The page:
How to Stay Safe When Visiting Romania

How to Stay Safe When Visiting Romania

  • “How about we visit the “land of Dracula” this year?”
  • “You mean Romania? Is it safe? Besides the vampires, you know…”


Did we read your mind? :) If yes, then this article will answer the question is Romania safe to visit? How friendly are Romanians with tourists? What are some common safety concerns tourists should know about when visiting Romania, including tourist traps and scams?

To answer this question we need to consider multiple aspects of safety for a country in general and for tourism in particular. I hope by the end of this article you’ll have a better idea of the (few) risks tourists should expect and how to avoid them so you have a holiday without incidents in Romania.

Even if you’re traveling on your own, are a solo female traveler or an elderly one.

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Our country is still an undiscovered - yet beautiful - destination slowly emerging on tourists' radar. Travelling to Eastern Europe is often seen as adventurous or even risky which is why you’re maybe unsure what to expect before making any travel plans.

The former communist countries in this region were closed for foreign tourists before the 1989 revolutions. Then, many earned a bad reputation as they were underdeveloped economically, went through significant through political turmoil and were unaccustomed to Western Europe tourism.

But much has changed in the last 30 years and Romania in particular has made lots of steps forward in terms of visitors safety. Sure, there are still some issues to consider - like everywhere else in the world! - but nothing major that should discourage you from visiting our beautiful country.

So let’s take a closer look at this topic:

Misconceptions about safety in Romania

If you’ve never been to Romania before, or don’t have friends who have, you may have heard certain horror stories or prejudices about our country. The most common ones include:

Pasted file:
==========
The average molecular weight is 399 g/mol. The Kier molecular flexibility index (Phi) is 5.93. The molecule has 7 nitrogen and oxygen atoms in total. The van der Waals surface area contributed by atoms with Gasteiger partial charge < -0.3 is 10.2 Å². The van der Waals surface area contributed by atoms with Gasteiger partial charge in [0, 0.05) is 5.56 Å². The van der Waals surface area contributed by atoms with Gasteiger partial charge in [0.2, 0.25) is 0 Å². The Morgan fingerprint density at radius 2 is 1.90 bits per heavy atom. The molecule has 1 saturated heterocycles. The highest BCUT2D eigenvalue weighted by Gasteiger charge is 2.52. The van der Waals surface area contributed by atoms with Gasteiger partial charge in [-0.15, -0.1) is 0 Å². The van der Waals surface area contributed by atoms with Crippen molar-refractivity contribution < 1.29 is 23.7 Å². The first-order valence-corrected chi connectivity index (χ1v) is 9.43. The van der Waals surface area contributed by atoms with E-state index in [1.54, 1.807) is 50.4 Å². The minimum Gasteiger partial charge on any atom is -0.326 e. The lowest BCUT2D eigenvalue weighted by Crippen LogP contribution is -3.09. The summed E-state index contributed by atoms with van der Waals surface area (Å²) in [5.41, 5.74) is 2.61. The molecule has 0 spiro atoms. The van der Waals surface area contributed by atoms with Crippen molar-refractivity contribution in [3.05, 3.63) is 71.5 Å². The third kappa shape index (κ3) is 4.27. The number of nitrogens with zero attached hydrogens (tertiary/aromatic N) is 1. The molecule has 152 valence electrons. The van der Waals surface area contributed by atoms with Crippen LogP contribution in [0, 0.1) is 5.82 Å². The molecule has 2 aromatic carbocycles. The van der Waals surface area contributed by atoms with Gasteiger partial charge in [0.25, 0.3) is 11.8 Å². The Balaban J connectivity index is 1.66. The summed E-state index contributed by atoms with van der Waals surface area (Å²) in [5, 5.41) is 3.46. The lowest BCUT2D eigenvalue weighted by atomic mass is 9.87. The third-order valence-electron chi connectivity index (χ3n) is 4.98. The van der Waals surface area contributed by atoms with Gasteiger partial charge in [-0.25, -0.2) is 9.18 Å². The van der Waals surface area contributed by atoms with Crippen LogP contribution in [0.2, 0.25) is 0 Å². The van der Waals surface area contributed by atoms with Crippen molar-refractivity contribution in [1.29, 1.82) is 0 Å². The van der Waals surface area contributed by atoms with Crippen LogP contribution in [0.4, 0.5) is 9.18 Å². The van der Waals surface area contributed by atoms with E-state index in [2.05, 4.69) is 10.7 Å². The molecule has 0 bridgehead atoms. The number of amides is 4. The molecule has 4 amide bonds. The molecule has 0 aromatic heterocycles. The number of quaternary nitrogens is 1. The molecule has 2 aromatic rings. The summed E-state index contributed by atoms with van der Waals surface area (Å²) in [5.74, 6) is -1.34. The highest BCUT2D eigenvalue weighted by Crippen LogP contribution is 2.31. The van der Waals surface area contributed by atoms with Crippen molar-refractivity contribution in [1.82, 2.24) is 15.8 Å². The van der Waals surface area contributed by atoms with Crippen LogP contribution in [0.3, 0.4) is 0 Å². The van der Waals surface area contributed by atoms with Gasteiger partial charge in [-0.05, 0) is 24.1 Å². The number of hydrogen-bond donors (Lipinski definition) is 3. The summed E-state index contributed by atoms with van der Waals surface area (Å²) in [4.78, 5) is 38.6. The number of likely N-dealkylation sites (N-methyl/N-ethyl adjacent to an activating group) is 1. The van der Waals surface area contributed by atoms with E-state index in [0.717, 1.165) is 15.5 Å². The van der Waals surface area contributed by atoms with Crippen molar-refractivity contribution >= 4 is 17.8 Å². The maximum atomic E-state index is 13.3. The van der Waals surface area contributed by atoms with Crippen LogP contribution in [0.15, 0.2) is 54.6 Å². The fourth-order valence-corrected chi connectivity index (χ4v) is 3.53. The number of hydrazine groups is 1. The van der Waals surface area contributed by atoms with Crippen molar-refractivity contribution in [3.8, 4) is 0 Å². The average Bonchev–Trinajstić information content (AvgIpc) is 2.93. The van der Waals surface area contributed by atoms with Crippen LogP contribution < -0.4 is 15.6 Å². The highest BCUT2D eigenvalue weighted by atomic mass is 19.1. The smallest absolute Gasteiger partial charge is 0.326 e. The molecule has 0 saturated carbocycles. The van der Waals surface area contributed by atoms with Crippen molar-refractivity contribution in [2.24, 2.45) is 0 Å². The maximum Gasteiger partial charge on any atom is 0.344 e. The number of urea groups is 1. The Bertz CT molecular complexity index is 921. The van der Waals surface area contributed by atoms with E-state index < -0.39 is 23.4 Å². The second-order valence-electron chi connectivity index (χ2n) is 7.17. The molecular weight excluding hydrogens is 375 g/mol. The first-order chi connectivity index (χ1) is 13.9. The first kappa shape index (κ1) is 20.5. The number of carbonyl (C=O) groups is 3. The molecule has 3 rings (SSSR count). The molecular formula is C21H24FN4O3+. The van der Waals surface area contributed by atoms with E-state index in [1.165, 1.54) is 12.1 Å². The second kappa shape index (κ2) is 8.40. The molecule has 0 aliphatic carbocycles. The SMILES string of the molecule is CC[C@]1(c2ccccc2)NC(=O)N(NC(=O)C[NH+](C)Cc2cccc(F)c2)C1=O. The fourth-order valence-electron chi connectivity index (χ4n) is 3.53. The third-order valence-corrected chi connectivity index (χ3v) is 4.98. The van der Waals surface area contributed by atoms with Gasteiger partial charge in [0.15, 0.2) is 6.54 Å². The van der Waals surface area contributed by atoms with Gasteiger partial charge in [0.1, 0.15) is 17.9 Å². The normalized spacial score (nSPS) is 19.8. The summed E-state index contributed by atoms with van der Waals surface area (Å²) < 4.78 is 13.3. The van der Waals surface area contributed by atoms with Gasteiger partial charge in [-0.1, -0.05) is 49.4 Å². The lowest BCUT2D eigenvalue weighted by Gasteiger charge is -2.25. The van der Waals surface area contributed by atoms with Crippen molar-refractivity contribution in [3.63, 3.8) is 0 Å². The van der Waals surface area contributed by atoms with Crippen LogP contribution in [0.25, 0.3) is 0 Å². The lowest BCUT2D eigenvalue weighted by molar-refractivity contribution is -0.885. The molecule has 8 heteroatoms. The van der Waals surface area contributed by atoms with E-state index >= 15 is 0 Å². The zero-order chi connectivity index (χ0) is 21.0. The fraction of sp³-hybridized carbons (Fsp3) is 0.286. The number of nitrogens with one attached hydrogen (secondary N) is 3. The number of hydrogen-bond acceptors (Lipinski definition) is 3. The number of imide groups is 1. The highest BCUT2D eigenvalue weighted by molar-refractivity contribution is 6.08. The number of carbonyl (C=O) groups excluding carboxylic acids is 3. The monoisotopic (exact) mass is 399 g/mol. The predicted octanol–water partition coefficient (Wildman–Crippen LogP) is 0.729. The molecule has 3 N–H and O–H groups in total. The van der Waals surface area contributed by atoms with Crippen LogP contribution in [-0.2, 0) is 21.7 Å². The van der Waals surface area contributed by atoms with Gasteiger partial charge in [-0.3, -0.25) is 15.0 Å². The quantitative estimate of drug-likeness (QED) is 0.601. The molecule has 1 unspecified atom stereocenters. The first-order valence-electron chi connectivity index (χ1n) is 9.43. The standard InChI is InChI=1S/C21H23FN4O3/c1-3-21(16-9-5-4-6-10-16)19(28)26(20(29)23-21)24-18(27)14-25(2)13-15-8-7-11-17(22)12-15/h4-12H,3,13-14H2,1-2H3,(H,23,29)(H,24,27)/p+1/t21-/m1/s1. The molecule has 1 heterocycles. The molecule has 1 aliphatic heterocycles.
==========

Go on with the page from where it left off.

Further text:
1. Romania is where Dracula’s Castle is and there’s nothing else to see here
  2. Romania is still a communist country (LOL), poor and underdeveloped
  3. Romanian people are gypsy (ethnic Rroma) who engage in lots of petty theft
  4. Romania is a corrupt country unsafe for foreign visitors
  5. what else...?


These are based on tales of foreign travelers who visited our country in the 90s and early 2000s when our country went through what I call its wild west period of social, political and economic turmoil. The Romanian communist regime under dictator Nicolae Ceausescu was one of the most oppressive and brutal. So our country had a bumpy and tricky transition period in the early years of 'freedom'.

In front of the Palace of Parliament, Ceausescu's masterpiece
Communist Walking Tour: History, Megalomania & Hidden Sights

Start from: Revolution Square next to the Rebirth Memorial (The patatoe)

See details


But since Romania joined the European Union in 2007 a lot changed. And as generations turned in recent years, the economy, lifestyle in big cities and standards for international travel and tourism is very similar to what you’ll find in other European countries.

We’re a bunch of friendly people who like to enjoy life alongside friends and family. We’re hospitable to the point of overwhelming, hard working and honest, and a bit too conservative.

We’re overly proud of our country because we know how much tourist potential it has and how it’s not promoted at all. We're constantly complaining about our politicians, underdeveloped national roads and how our football teams are not as good as they used to be...

So if you’ve got an open mind and want to explore an off-the beaten path destination, the welcoming people of Romania, our rich history and beautiful landscapes of the Carpathian mountains will surprise you.

Marius, the founder of Romanian Friend, out with tourists for a traditional meal

2. General Safety Profile of Romania

Overall, Romania is one of the safest countries to choose as a travel destination. Don’t take my word for it - the Global Peace Index and other related metrics speak volumes. In 2023, Romania ranked 31st as a safe destination, ahead of Greece, France, or Italy.

And while other safety studies may point the opposite, if you look closely at the criteria they measure you'll see they have little to no impact on foreign tourists.